Random Thoughts > Roku
I cut the cord to cable television about five years ago. I originally did it because I worked out of town a lot and just didn’t see the benefits of paying for it when I wasn’t home. I also looked at the channels being offered and wondered why I was paying for channels that I would NEVER watch. I wasn’t going to buy anything from the countless shopping channels, and I didn’t need the foreign language channels but I still had them and was paying for them.
I tried to talk to my cable provider about having a “pay per channel” plan but that wasn’t an option (and doubt it will ever be).
So I canceled my cable subscription (about $80/month), wrapped up the box, and dropped it off at the local offices. I was cutting the cord – cold turkey.
Now, I kept the cable internet plan – it had served me well and I was only paying about $40/month for it.
GETTING LOCAL TELEVISION
My first challenge was to get local television channels. I have a 42″ LCD television with a built-in HD converter, so I tried the old trick of taking a paperclip and making an antenna out of it. I pulled in about eight channels.
I found this helpful website, Solid Signal and looked to it for more information.
The first thing I did was to plug in my zip code and look for a “real” antenna. (link goes to zip code 43615 – your results may vary). I received results for their antenna models and signal strengths. I chose a HDB8X because it was the “extreme” model and that’s the way I roll. Also I knew I was going to put the antenna in my attic and needed something a little more powerful. Most people in apartments can get away with the Mohu Leaf or other wall mounted antenna.
I installed the antenna and scanned for television stations. I have 16 “stable” channels. Sometimes late at night, I can pick up a few Detroit, Cleveland, or Columbus stations – but that’s an experiment for a later day.
So this solved my issue with keeping up with local programming. I could watch the local news, broadcast television, and weekend sports (where available).
Could I have stopped there and been completely satisfied? Sure…I have a few movies I could watch if there wasn’t anything on broadcast, but I wanted something more.
ADDING MORE CONTENT
I wanted to add more content. I was already getting a great deal through over-the-air HD television (for FREE) but I wanted to add something, and keep my costs down.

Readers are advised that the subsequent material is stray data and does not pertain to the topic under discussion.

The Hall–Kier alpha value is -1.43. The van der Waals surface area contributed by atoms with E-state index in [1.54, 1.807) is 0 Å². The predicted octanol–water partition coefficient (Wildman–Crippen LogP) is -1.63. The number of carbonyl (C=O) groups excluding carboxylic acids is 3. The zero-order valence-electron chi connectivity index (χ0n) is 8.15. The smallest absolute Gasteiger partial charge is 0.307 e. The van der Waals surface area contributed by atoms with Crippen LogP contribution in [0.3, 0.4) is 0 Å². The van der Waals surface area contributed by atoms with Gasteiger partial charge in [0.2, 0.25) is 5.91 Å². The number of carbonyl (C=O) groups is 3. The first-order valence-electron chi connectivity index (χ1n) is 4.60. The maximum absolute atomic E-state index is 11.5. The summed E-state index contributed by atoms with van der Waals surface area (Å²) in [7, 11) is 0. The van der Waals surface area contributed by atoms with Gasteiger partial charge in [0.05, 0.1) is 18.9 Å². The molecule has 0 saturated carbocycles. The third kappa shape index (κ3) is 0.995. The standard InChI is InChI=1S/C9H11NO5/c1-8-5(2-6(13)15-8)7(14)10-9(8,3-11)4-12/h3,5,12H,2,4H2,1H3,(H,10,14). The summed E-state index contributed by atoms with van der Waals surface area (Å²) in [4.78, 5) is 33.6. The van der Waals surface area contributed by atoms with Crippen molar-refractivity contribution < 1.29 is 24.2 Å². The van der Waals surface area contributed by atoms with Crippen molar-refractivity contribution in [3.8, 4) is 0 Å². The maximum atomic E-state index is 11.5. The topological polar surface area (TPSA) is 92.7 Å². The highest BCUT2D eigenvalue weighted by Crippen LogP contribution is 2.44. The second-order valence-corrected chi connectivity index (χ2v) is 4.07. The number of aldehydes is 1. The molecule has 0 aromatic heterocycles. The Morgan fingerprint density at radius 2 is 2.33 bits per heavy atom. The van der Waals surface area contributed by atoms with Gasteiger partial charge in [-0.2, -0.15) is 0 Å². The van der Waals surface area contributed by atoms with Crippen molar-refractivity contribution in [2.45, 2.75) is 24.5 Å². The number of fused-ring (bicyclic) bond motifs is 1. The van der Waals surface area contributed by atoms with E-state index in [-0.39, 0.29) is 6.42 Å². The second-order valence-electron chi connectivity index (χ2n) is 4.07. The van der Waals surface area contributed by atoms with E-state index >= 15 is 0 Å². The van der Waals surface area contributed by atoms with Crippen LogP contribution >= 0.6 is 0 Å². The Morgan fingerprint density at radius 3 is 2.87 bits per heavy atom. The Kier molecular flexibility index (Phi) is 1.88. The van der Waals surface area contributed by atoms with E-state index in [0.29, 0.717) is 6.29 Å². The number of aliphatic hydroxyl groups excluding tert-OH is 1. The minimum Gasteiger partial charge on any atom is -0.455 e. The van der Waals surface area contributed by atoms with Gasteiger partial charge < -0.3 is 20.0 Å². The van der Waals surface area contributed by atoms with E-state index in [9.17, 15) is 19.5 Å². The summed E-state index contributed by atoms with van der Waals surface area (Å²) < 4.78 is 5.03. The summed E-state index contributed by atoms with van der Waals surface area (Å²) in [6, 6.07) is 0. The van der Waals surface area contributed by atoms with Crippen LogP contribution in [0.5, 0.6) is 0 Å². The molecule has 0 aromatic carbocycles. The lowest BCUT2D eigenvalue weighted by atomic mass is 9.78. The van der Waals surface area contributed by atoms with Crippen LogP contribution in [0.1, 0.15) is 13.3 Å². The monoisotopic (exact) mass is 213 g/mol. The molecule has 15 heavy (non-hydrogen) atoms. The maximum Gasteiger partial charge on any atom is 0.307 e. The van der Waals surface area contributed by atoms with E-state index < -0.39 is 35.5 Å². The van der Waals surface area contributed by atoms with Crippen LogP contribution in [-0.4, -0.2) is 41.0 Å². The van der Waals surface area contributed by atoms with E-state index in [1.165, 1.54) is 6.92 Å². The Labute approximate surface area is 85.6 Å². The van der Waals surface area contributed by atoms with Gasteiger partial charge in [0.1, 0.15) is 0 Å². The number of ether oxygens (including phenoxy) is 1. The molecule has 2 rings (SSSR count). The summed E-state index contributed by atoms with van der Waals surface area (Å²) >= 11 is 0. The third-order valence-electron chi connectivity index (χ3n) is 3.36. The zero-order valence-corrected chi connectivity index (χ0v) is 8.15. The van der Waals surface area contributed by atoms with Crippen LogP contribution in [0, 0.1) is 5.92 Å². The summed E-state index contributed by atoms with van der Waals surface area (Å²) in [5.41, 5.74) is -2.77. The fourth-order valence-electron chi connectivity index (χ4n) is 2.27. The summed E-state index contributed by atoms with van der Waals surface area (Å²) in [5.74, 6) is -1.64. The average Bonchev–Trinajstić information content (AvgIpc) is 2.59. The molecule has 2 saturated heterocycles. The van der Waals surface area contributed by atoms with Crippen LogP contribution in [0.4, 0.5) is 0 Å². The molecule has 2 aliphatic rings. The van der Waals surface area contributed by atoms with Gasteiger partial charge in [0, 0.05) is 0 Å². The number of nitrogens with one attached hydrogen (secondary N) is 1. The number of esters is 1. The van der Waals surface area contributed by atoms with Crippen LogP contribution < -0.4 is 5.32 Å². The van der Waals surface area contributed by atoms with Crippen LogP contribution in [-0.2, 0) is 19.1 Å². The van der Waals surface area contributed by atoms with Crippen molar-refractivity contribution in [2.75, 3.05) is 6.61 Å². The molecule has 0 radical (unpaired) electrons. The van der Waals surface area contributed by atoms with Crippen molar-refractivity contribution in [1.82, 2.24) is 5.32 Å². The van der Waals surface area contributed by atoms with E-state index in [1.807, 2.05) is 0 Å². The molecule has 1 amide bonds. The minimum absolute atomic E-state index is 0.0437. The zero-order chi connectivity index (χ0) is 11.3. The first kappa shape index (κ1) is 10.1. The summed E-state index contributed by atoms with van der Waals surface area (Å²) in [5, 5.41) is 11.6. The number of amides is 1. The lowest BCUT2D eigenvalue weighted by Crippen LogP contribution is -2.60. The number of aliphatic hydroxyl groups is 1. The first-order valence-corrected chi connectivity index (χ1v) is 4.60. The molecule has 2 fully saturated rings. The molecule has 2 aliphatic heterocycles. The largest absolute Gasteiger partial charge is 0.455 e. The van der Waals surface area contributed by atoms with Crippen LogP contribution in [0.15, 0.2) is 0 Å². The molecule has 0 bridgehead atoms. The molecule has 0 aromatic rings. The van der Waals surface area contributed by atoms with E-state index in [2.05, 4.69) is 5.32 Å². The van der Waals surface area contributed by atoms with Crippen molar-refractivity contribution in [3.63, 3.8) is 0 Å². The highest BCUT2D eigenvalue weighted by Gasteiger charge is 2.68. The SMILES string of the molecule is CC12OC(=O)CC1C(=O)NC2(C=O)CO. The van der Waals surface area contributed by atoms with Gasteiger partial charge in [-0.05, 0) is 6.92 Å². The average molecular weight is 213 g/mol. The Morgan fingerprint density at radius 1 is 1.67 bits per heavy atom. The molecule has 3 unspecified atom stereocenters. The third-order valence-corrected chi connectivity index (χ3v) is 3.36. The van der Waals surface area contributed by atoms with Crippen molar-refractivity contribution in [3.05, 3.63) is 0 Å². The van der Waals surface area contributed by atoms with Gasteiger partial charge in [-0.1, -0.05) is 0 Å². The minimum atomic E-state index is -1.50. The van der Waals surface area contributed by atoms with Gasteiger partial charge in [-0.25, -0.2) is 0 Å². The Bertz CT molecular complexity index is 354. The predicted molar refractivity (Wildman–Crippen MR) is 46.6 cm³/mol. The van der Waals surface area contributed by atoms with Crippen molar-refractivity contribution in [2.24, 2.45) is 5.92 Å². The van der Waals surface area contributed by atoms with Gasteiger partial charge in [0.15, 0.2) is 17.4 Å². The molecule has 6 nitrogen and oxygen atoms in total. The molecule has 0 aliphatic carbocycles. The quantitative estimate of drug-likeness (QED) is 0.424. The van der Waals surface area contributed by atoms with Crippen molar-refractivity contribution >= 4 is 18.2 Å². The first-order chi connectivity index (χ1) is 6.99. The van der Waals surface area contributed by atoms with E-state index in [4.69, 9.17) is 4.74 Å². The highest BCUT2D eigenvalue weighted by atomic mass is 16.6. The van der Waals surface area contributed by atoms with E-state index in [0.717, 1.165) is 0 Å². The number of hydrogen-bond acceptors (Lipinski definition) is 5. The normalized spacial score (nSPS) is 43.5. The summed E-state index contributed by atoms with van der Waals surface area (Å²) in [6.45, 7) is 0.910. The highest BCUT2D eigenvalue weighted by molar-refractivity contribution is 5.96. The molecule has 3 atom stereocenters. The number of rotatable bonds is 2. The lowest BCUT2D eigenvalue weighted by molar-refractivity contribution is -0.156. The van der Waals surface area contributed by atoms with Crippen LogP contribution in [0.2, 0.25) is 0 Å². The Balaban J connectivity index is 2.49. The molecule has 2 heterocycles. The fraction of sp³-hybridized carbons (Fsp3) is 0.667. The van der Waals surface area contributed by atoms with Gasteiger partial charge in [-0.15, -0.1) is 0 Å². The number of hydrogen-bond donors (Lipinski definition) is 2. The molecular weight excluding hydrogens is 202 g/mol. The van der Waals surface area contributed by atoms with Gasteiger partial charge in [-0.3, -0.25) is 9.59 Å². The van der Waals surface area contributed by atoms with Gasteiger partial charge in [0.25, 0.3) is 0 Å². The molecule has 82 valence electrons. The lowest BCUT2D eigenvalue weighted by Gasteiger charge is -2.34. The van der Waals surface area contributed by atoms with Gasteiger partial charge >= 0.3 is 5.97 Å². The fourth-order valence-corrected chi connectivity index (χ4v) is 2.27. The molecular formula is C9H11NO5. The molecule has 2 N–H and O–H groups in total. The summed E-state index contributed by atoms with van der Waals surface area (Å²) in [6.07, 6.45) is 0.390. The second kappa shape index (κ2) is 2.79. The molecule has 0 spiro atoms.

The first thing I purchased was a 3-1 HDMI switch. My television only had 1 HDMI port in the back and that was filled with my BLU-RAY player.
I wired that up, cables purchased through Monoprice (seriously – don’t get beat up paying for cables, I put all the new stuff together for less than $50).
I had three ports in the back. One was for the BLU-RAY player, the second was for my ROKU box.
ROKU – ADDED CHANNELS
Now there are different ways to add more content. Some newer televisions have Netflix and Pandora built into their systems, some DVD and Game Units have it as well, but I don’t have any of those and opted for the ROKU 3 unit.
The ROKU unit operates off of the internet, whether it is wifi or corded Ethernet. I’m using the wifi mode. It has an HDMI cable in the back, USB port on the side so I can view videos/music/pictures as a micro USB port on the back to increase memory. Other models offer different video out options (composite) as well as memory levels.
With over 1500 channels (as of 02/25/14) to chose from, getting content isn’t an issue any more. I added the Netflix and HuluPlus channels (for the movies) and pay roughly $18.00/month for the two. This also enables me to watch the on my laptop or smartphone when I am away from home.
The majority of the channels offer free content, but others charge a one-time or monthly fee. Also, there are a selection of “Private” channels that you can add for more niche content.
There is a channel for everyone. From children’s programming, games, tech news, religious, movies, music, etc.
I will be updating this as I add an change things. =)